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Friday Fictioneers, 6/19/15 – ‘The Life You Save May Be Your Own’

Friday Fictioneers 100-Word Story Challenge

Why is it that it’s always on days when I have a thousand other things I’m supposed to be doing that the Friday Fictioneers picture grabs my imagination and won’t let go?  I really don’t mind, except for the fact that I feel to doggone GUILTY the whole time I’m writing the story because I know I’m supposed to be using the time for something else.  Aaahhhhh, I just had another thought: Perhaps that aspect of it adds to my creativity …….

ROCHELLE'S CHANDELIER
Photo Copyright: Rochelle Wisoff-Fields


THE LIFE YOU SAVE MAY BE YOUR OWN

The image of that chandelier hanging from the scroll-work ceiling is emblazoned on my mind for life. My enchantment with the artistry of that ceiling was almost my downfall. I still don’t know what sound made me look to the right in time to see Sheila leaning over the top-floor banister, aiming her rifle at me. I choked on my questions — and my scream. But the railing broke away a mere second before she fired, so the bullet missed me.

When I’d filed through that railing, re-painting it, I’d hoped it would do the job when Sheila leaned on it as she loved to do. But I’d had no idea how much my own life depended on my success.

~~~

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35 thoughts on “Friday Fictioneers, 6/19/15 – ‘The Life You Save May Be Your Own’”

  1. Dumb Sheila, a shotgun, no imagination! Love it, isn’t it funny how a photograph can grab you and not let you go. It was the smaller version on my desk top that gave me my idea. Just had to go with it. And yes, I’m supposed to be working on something else too, okay, I’m headed there now!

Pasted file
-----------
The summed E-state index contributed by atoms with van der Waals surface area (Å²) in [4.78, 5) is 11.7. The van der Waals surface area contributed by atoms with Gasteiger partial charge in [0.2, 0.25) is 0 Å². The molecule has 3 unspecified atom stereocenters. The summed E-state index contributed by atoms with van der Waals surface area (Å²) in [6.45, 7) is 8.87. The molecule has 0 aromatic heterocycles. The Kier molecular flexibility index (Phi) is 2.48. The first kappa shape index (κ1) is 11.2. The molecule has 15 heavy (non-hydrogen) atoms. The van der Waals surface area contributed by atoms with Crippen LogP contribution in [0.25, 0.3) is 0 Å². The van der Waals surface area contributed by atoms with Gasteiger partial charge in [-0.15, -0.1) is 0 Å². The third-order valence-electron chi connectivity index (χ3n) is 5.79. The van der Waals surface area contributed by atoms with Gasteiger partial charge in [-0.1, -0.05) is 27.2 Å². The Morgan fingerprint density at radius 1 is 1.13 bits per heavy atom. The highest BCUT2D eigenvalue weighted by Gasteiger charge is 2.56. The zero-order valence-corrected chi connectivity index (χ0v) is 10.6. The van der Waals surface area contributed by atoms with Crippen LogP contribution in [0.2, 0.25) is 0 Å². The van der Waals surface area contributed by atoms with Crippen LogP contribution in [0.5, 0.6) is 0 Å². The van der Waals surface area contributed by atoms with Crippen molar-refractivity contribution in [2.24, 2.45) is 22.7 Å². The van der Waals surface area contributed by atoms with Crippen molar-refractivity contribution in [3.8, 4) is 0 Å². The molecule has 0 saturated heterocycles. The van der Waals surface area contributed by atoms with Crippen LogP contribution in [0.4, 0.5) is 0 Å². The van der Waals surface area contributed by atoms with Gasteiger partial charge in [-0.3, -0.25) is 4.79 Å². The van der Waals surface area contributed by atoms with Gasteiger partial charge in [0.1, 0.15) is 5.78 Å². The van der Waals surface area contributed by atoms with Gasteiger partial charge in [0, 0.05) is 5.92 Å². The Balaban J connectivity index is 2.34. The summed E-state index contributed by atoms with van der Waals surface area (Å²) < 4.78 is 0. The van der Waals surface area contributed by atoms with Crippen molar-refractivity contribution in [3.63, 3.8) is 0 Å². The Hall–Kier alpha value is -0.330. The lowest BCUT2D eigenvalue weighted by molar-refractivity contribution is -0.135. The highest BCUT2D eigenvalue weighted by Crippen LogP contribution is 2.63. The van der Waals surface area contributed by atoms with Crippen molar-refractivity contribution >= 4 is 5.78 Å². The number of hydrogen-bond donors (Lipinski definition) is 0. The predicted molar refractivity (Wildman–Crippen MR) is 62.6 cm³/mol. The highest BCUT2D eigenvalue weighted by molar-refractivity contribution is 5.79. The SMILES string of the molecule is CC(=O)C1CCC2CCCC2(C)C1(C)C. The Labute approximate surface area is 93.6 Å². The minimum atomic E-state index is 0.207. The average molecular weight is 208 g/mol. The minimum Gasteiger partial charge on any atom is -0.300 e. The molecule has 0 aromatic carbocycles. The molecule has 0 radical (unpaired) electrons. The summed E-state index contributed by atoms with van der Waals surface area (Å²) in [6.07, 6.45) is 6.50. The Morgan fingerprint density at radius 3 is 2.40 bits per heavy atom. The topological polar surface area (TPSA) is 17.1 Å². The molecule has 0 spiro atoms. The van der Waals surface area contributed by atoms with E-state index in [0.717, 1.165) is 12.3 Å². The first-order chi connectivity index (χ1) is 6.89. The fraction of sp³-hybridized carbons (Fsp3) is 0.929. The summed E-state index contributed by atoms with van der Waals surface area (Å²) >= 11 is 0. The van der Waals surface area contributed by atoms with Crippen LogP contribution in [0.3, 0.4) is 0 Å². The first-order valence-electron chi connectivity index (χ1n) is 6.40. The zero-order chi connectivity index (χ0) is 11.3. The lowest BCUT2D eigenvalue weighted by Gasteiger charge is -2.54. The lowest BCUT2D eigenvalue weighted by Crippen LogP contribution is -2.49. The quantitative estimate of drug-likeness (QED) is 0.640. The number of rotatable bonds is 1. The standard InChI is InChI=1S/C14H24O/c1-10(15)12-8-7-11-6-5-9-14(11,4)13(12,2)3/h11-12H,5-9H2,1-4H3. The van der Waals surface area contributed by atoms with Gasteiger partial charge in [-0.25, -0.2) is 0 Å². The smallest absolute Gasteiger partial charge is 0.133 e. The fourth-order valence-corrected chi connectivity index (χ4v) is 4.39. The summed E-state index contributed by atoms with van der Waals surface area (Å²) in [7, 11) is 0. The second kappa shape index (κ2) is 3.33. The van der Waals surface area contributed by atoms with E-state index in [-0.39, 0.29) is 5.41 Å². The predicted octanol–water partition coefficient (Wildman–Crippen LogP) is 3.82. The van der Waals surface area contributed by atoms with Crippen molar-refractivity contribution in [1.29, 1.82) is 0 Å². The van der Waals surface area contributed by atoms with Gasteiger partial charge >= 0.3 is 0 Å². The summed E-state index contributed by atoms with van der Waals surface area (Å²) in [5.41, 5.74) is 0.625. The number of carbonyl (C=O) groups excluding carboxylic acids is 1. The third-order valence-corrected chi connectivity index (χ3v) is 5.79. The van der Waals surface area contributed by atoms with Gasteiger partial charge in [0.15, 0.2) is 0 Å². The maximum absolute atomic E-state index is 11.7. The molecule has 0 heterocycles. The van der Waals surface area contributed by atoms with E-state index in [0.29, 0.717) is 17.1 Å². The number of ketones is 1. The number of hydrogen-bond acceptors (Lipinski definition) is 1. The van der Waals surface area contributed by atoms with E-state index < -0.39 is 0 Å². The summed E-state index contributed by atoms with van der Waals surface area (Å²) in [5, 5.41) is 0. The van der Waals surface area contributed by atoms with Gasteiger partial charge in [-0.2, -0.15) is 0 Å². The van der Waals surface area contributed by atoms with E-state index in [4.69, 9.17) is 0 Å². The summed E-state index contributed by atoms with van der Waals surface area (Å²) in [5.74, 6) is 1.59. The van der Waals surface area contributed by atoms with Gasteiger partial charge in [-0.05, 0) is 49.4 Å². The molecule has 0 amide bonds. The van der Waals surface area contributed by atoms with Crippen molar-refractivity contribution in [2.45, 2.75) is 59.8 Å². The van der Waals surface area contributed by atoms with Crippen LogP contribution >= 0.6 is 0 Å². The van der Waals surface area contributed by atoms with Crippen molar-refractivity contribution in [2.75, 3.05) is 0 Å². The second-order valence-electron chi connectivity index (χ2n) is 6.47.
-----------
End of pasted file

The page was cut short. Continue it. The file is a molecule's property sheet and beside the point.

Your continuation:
1. Since I wasn’t allowed enough words to explain the reason for the problem, I let the readers fill in the blanks. That’s one advantage of the 100-word stories. You get to leave out a lot, so you don’t have to figure it out before you write.

    1. Thanks, Sandra. I’d like to know that same thing. But I find it’s sometimes helpful to have a very small word limit. Then I’m not considered a bad writer if I don’t get all the questions answered and the loose end tied up.

  2. Fun story, but I can’t decide who is more wicked: Sheila for shooting or you (her target) for suspecting she might want to shoot you and preparing for that inevitability. I mean people don’t just take aim for no reason… 😉

    1. Actually, the main character was planning to kill Sheila by having her fall through the railing. The clue was that the main character knew Sheila regularly leaned against the railing. She just wasn’t prepared to her to lean on it holding a rifle.

    1. Thank you. And don’t waste any empathy. They are both cold-blooded killers. Don’t know why that idea just popped right out at me when I saw that picture. But I didn’t want to waste it.

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